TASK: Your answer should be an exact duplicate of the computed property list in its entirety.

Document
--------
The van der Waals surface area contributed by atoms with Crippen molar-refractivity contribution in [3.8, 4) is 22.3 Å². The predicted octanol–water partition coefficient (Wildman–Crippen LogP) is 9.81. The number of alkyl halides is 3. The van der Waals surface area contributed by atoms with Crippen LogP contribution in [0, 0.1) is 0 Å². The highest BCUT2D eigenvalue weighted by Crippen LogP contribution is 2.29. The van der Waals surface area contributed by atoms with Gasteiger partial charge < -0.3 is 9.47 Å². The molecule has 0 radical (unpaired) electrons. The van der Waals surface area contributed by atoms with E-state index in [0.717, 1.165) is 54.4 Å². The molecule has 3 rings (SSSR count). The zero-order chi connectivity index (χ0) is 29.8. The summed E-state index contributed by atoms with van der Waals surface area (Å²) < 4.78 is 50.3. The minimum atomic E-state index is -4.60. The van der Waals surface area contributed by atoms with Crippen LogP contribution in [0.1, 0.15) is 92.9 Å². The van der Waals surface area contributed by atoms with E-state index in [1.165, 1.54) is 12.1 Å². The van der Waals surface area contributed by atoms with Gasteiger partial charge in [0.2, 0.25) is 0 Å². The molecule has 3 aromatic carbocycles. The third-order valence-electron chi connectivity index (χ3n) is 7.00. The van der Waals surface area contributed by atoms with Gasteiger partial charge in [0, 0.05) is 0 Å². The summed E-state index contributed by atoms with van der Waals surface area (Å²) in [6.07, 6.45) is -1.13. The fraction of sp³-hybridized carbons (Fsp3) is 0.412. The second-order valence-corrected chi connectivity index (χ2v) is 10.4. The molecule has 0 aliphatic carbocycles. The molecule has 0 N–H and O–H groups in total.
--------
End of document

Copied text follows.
The van der Waals surface area contributed by atoms with Crippen molar-refractivity contribution in [3.8, 4) is 22.3 Å². The predicted octanol–water partition coefficient (Wildman–Crippen LogP) is 9.81. The number of alkyl halides is 3. The van der Waals surface area contributed by atoms with Crippen LogP contribution in [0, 0.1) is 0 Å². The highest BCUT2D eigenvalue weighted by Crippen LogP contribution is 2.29. The van der Waals surface area contributed by atoms with Gasteiger partial charge < -0.3 is 9.47 Å². The molecule has 0 radical (unpaired) electrons. The van der Waals surface area contributed by atoms with E-state index in [0.717, 1.165) is 54.4 Å². The molecule has 3 rings (SSSR count). The zero-order chi connectivity index (χ0) is 29.8. The summed E-state index contributed by atoms with van der Waals surface area (Å²) < 4.78 is 50.3. The minimum atomic E-state index is -4.60. The van der Waals surface area contributed by atoms with Crippen LogP contribution in [0.1, 0.15) is 92.9 Å². The van der Waals surface area contributed by atoms with E-state index in [1.165, 1.54) is 12.1 Å². The van der Waals surface area contributed by atoms with Gasteiger partial charge in [0.2, 0.25) is 0 Å². The molecule has 3 aromatic carbocycles. The third-order valence-electron chi connectivity index (χ3n) is 7.00. The van der Waals surface area contributed by atoms with Gasteiger partial charge in [0, 0.05) is 0 Å². The summed E-state index contributed by atoms with van der Waals surface area (Å²) in [6.07, 6.45) is -1.13. The fraction of sp³-hybridized carbons (Fsp3) is 0.412. The second-order valence-corrected chi connectivity index (χ2v) is 10.4. The molecule has 0 aliphatic carbocycles. The molecule has 0 N–H and O–H groups in total.